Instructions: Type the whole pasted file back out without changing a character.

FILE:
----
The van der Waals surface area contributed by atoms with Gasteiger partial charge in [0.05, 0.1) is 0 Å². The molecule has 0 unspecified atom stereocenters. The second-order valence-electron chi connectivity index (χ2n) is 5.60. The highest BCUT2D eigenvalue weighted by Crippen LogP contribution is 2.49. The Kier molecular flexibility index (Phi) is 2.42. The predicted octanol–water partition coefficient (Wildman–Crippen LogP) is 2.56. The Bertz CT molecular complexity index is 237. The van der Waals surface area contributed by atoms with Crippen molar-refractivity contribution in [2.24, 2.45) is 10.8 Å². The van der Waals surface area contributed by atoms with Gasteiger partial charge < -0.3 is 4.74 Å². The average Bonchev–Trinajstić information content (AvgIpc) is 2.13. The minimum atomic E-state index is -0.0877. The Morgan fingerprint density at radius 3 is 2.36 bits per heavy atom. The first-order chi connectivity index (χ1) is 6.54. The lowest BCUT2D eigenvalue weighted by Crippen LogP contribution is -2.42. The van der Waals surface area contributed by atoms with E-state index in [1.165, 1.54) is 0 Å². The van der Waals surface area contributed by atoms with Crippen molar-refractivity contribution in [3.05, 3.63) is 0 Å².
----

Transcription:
The van der Waals surface area contributed by atoms with Gasteiger partial charge in [0.05, 0.1) is 0 Å². The molecule has 0 unspecified atom stereocenters. The second-order valence-electron chi connectivity index (χ2n) is 5.60. The highest BCUT2D eigenvalue weighted by Crippen LogP contribution is 2.49. The Kier molecular flexibility index (Phi) is 2.42. The predicted octanol–water partition coefficient (Wildman–Crippen LogP) is 2.56. The Bertz CT molecular complexity index is 237. The van der Waals surface area contributed by atoms with Crippen molar-refractivity contribution in [2.24, 2.45) is 10.8 Å². The van der Waals surface area contributed by atoms with Gasteiger partial charge < -0.3 is 4.74 Å². The average Bonchev–Trinajstić information content (AvgIpc) is 2.13. The minimum atomic E-state index is -0.0877. The Morgan fingerprint density at radius 3 is 2.36 bits per heavy atom. The first-order chi connectivity index (χ1) is 6.54. The lowest BCUT2D eigenvalue weighted by Crippen LogP contribution is -2.42. The van der Waals surface area contributed by atoms with E-state index in [1.165, 1.54) is 0 Å². The van der Waals surface area contributed by atoms with Crippen molar-refractivity contribution in [3.05, 3.63) is 0 Å².